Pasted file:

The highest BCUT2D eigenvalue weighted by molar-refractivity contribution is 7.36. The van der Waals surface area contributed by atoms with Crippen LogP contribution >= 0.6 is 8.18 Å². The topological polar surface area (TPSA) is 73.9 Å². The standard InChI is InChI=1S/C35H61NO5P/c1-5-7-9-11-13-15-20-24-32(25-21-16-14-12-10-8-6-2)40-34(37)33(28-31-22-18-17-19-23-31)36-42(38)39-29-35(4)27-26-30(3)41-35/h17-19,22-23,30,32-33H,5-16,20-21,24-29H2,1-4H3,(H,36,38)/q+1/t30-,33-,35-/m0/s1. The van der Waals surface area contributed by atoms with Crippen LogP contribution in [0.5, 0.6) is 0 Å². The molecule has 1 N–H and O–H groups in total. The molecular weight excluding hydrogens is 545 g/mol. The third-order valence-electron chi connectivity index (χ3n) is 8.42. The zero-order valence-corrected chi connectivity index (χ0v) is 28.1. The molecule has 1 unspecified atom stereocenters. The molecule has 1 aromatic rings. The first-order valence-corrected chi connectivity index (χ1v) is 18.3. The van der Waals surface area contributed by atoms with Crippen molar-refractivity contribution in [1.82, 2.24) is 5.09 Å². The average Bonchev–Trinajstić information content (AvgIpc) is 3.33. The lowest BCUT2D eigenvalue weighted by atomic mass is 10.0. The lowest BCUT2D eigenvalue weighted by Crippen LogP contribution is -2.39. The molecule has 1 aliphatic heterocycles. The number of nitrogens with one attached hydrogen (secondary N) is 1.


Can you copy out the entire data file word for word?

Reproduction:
The highest BCUT2D eigenvalue weighted by molar-refractivity contribution is 7.36. The van der Waals surface area contributed by atoms with Crippen LogP contribution >= 0.6 is 8.18 Å². The topological polar surface area (TPSA) is 73.9 Å². The standard InChI is InChI=1S/C35H61NO5P/c1-5-7-9-11-13-15-20-24-32(25-21-16-14-12-10-8-6-2)40-34(37)33(28-31-22-18-17-19-23-31)36-42(38)39-29-35(4)27-26-30(3)41-35/h17-19,22-23,30,32-33H,5-16,20-21,24-29H2,1-4H3,(H,36,38)/q+1/t30-,33-,35-/m0/s1. The van der Waals surface area contributed by atoms with Crippen LogP contribution in [0.5, 0.6) is 0 Å². The molecule has 1 N–H and O–H groups in total. The molecular weight excluding hydrogens is 545 g/mol. The third-order valence-electron chi connectivity index (χ3n) is 8.42. The zero-order valence-corrected chi connectivity index (χ0v) is 28.1. The molecule has 1 unspecified atom stereocenters. The molecule has 1 aromatic rings. The first-order valence-corrected chi connectivity index (χ1v) is 18.3. The van der Waals surface area contributed by atoms with Crippen molar-refractivity contribution in [1.82, 2.24) is 5.09 Å². The average Bonchev–Trinajstić information content (AvgIpc) is 3.33. The lowest BCUT2D eigenvalue weighted by atomic mass is 10.0. The lowest BCUT2D eigenvalue weighted by Crippen LogP contribution is -2.39. The molecule has 1 aliphatic heterocycles. The number of nitrogens with one attached hydrogen (secondary N) is 1.